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Hermann Göring
Goring.jpg
Historical Figure
Nationality: Germany (born in Kingdom of Bavaria)
Date of Birth: 1893
Date of Death: 1946
Cause of Death: Suicide by cyanide
Religion: Protestantism
Occupation: Pilot, Nobility, Politician
Spouse: Carin von Kantznow (d. 1931)
Emmy Sonnemann (1935–1946)
Children: Four
Military Branch: Luftstreitkräfte (World War I),
Luftwaffe (World War II)
Political Party: NSDAP
Political Office(s): Prime Minister of Prussia
Fictional Appearances:

Hermann Wilhelm Göring (or Goering; 12 January 1893– 15 October 1946) was a German political and military leader and a convicted war criminal. Göring was one of the most powerful figures in the Nazi Party during its rule from 1933 to 1945.

A veteran World War I fighter pilot ace, Göring was an early member of the Nazi Party and loyalist to Adolf Hitler. After being injured in the failed Beer Hall Putsch in 1923, Göring developed an addiction to morphine while he recovered, an addiction that persisted until the last year of his life. After Hitler became Chancellor of Germany in 1933, Göring was named as Minister Without Portfolio in the new government. One of his first acts as a cabinet minister was to oversee the creation of the Gestapo, which he ceded to Heinrich Himmler in 1934.

Following the establishment of the Nazi state, Göring amassed power and political capital to become the second most powerful man in Germany. He was appointed commander-in-chief of the Luftwaffe (air force), a position he held until the final days of the regime. Upon being named Plenipotentiary of the Four Year Plan in 1936, Göring was entrusted with the task of mobilizing all sectors of the economy for war, an assignment which brought numerous government agencies under his control and helped him become one of the wealthiest men in the country. In September 1939, as World War II began, Hitler designated him as his successor and deputy in all his offices. After the Fall of France in 1940, he was bestowed the specially created rank of Reichsmarschall, which gave him seniority over all officers in Germany's armed forces.

By 1941, Göring was at the peak of his power and influence. As the Second World War progressed, Göring's standing with Hitler and with the German public declined after the Luftwaffe proved incapable of preventing the Allied bombing of Germany's cities and resupplying surrounded Axis forces during the Battle of Stalingrad. Around that time, Göring increasingly withdrew from military and political affairs to devote his attention to collecting property and artwork, much of which was stolen from Jewish victims of the Holocaust. Informed on 22 April 1945 that Hitler intended to commit suicide, Göring sent a telegram to Hitler requesting his permission to assume leadership of the Reich. Considering his request an act of treason, Hitler removed Göring from all his positions, expelled him from the party, and ordered his arrest. After the war, Göring was convicted of conspiracy, crimes against peace, war crimes and crimes against humanity at the Nuremberg trials in 1946. He was sentenced to death by hanging, but committed suicide by ingesting cyanide hours before the sentence was to be carried out.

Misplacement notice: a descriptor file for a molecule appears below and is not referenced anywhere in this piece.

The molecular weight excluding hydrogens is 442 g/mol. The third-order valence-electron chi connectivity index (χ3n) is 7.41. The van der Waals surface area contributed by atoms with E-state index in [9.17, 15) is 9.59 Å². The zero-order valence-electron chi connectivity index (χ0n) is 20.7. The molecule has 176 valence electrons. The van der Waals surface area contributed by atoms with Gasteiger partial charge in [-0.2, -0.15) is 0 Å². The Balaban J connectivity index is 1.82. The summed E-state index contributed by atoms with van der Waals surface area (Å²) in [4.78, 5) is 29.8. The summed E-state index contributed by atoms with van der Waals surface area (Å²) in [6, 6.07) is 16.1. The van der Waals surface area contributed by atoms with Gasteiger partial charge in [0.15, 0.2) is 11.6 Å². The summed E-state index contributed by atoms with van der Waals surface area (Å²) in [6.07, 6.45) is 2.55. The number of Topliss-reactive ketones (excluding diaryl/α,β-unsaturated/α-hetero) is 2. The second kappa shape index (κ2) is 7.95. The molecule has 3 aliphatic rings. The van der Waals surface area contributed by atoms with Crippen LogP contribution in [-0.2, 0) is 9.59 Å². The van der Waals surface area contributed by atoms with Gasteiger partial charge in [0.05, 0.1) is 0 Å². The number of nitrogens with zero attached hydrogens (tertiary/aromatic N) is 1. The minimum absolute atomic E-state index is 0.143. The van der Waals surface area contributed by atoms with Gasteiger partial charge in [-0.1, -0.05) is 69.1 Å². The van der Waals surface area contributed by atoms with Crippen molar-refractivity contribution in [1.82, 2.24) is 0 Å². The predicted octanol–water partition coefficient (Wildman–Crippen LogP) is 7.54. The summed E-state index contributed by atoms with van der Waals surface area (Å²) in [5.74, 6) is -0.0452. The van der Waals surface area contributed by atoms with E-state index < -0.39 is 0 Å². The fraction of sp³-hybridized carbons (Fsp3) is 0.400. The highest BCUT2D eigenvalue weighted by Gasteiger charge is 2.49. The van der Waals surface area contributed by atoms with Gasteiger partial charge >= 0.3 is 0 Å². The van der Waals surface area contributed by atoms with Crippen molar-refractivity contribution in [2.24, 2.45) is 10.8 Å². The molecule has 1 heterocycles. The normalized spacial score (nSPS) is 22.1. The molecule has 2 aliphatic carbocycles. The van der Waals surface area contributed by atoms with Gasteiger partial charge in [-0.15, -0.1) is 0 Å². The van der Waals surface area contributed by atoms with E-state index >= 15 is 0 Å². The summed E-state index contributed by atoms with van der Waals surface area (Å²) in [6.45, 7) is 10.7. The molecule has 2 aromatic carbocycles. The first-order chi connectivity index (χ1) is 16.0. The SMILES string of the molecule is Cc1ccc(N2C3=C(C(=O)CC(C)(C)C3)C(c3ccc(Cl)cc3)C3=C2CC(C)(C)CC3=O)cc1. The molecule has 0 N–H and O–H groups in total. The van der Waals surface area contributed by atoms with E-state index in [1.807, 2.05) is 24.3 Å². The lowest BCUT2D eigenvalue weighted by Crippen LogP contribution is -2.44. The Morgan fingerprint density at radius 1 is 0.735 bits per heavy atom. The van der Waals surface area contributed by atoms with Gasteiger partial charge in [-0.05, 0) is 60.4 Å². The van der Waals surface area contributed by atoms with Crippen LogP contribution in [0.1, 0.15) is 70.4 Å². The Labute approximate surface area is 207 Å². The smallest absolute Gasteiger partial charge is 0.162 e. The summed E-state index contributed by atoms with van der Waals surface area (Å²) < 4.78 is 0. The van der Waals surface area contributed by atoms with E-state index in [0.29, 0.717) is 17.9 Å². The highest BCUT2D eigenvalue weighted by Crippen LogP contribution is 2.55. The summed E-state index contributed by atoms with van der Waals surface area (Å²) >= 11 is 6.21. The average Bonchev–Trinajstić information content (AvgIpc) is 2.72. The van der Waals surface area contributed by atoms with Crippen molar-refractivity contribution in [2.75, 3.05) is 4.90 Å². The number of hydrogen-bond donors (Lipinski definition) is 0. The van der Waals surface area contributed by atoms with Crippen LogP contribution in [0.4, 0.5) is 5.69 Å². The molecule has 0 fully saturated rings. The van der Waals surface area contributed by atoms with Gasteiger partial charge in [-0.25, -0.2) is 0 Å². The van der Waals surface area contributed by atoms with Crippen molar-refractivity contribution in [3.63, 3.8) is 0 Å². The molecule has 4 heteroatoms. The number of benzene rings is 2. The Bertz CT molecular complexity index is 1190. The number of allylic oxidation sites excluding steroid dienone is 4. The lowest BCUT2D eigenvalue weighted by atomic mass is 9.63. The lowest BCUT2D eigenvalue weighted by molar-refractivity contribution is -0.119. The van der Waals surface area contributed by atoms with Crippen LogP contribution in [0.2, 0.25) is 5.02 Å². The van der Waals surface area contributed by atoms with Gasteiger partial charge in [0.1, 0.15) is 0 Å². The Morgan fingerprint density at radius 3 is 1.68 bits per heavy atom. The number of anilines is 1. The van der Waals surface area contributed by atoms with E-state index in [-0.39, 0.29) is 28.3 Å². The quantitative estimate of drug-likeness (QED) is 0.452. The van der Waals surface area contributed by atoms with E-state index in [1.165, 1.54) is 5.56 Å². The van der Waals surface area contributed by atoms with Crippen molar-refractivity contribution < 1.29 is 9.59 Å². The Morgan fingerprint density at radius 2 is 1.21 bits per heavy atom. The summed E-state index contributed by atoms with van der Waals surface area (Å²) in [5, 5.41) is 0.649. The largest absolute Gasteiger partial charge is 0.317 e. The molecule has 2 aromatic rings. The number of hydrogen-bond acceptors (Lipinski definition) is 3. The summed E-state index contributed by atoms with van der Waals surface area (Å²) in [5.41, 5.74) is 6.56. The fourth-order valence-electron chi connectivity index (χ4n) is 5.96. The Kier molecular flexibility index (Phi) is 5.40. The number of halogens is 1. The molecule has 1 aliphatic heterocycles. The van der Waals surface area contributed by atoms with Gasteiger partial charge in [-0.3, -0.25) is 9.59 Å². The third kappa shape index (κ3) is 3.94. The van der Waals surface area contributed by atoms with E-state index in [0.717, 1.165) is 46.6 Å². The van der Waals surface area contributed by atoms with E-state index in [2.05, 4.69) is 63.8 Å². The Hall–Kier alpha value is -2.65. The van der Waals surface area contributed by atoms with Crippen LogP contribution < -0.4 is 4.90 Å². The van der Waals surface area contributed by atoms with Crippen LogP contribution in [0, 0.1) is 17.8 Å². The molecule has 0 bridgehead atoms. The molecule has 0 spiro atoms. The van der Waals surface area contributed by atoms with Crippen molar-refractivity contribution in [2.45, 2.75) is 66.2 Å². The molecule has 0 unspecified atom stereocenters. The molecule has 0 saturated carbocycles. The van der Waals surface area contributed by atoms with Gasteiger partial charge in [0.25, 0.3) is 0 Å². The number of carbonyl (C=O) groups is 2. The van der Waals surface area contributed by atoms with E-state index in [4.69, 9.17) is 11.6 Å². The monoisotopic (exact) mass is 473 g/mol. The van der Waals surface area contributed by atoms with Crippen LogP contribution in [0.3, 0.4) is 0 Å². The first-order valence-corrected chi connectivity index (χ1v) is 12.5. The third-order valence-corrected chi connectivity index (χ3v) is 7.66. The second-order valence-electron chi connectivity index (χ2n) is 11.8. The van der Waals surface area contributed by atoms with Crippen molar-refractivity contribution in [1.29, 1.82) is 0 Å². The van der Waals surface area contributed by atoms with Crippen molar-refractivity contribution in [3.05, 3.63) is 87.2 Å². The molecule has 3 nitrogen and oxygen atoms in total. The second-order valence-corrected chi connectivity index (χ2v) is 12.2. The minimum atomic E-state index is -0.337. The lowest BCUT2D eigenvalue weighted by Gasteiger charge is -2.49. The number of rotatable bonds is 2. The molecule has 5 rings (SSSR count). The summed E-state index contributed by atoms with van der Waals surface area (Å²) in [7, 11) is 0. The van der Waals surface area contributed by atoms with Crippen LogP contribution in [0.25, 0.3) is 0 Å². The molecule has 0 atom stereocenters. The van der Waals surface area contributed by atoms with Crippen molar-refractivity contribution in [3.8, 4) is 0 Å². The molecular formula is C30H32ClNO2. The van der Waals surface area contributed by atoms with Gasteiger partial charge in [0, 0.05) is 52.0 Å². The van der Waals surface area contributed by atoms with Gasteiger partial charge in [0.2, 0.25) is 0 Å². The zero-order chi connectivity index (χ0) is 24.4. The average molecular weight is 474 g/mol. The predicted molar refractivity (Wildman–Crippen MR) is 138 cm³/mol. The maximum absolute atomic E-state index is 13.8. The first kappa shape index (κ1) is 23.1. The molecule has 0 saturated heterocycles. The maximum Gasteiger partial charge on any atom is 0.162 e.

Hermann Göring in The Man With the Iron Heart[]

The Man With the Iron Heart
POD: May 29, 1942;
Relevant POD: May, 1945
Type of Appearance: Direct

Hermann Göring was one of several German officials who was captured by the Allies at the end of World War II.[1] The Allies sought to try Goering and the other men for war crimes. These plans were stopped twice by the German Freedom Front, first in November 1945 when the GFF destroyed the Palace of Justice in Nuremberg[2] and second in 1946, when the GFF destroyed the American residency zone in Frankfurt with a radium bomb.[3]

In 1947, the Soviets decided to try the officials in their zone. The GFF prevented this by crashing a plane into the courthouse, killing all the lawyers and judges, but leaving Göring and his fellow accused unharmed.

Hermann Göring in Worldwar[]

Worldwar
POD: May 30, 1942
Appearance(s): Second Contact;
Down to Earth
Type of Appearance: Posthumous references
Date of Death: c. 1960
Cause of Death: Natural causes
Military Branch: Luftwaffe (WWII, Race Invasion of Tosev 3)